Applications for Tarantool 1.7. Part 2: OAuth2 authorization via Facebook

Original article available at

How do you build your own Tarantool application without overcomplicating things unnecessarily? This second tutorial in the three-part Tarantool series will cover networking as well as installing and using third-party Tarantool packages.

If you’ve missed part 1, you can find it here.

Interaction with external services

As an example, let’s take a look at how OAuth2 authorization via Facebook is implemented in the tarantool-authman application. With OAuth2 authorization, a user clicks a link that takes them to the Facebook login page. After the user enters their authorization credentials and grants necessary permissions, the social network redirects them back to the site with an authorization code embedded into the redirection URI as a GET parameter. The server then exchanges this code for a token (or a pair of tokens — access and refresh): it allows obtaining information about this user directly from Facebook. To learn more about how OAuth2 authorization works, check this article.

The Tarantool application handles the code-for-token exchange and uses the token to get information about the user from the social network; in our case, the user’s email and first and last name. To exchange an authorization code for a token, it’s necessary to send Facebook an HTTP request containing the code itself, alongside the application’s Facebook parameters, client_id and client_secret.

Tarantool 1.7.4–151 has a built-in http.client package that is based on libcurl. This package allows receiving and sending HTTP requests, so let’s use it to implement OAuth2 authorization. We’ll begin by creating a helper function for sending HTTP requests in the authman/utils/http.lua package:

local http = {}
local utils = require(‘authman.utils.utils’)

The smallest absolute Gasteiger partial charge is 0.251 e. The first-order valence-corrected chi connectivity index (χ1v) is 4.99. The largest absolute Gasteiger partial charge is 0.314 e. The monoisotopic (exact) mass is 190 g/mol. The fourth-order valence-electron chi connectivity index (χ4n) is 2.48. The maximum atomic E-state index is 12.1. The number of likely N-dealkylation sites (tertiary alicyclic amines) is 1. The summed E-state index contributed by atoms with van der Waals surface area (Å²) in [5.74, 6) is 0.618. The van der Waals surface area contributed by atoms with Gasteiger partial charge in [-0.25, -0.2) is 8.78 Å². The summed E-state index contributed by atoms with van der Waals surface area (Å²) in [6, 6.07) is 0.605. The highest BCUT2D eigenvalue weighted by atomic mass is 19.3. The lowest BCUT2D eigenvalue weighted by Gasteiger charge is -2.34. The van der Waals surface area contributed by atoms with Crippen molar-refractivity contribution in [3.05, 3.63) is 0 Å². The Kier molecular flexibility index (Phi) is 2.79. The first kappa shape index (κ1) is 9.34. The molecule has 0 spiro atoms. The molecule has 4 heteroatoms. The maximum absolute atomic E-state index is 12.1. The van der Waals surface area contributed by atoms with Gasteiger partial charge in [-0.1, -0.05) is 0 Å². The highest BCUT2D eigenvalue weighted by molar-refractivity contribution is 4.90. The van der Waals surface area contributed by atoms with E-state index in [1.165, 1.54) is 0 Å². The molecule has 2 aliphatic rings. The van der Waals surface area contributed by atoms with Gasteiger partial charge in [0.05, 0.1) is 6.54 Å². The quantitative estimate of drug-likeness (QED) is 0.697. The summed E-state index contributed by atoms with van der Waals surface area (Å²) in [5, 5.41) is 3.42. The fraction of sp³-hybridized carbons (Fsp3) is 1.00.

local curl_http = require(‘http.client’)
-- config — general configuration for the authman application
function http.api(config)
local api = {}
-- Configuring network requests
local timeout = config.request_timeout
    function api.request(method, url, params, param_values)
local response, body, ok, msg
        if method == ‘POST’ then
-- utils.format — helper function for placeholder
-- substitution

body = utils.format(params, param_values)
            -- Safe call to pcall won’t interrupt the program
-- execution in case of a network error

ok, msg = pcall(function()
response =, body, {
headers = {[‘Content-Type’] = ‘application/x-www-form-urlencoded’},
timeout = timeout
return response
    return api
return http

In-app OAuth2 authorization

Let’s create a social model and implement a get_token(provider, code) method for obtaining a token by an authorization code, and a get_profile_info(provider, token, user_tuple) method for getting and updating information about a given user. Below is the corresponding code:

-- Method for obtaining a token
function model.get_token(provider, code)
local response, data, token
if provider == ‘facebook’ then
-- In this context, http is the authman/utils/http.lua
-- package

response = http.request(
-- config — project configuration passed to the
-- model upon initialization

-- Application’s parameters in the social network
client_id = config[provider].client_id,
redirect_uri = config[provider].redirect_uri,
client_secret = config[provider].client_secret,
code = code,
if response == nil or response.code ~= 200 then
return nil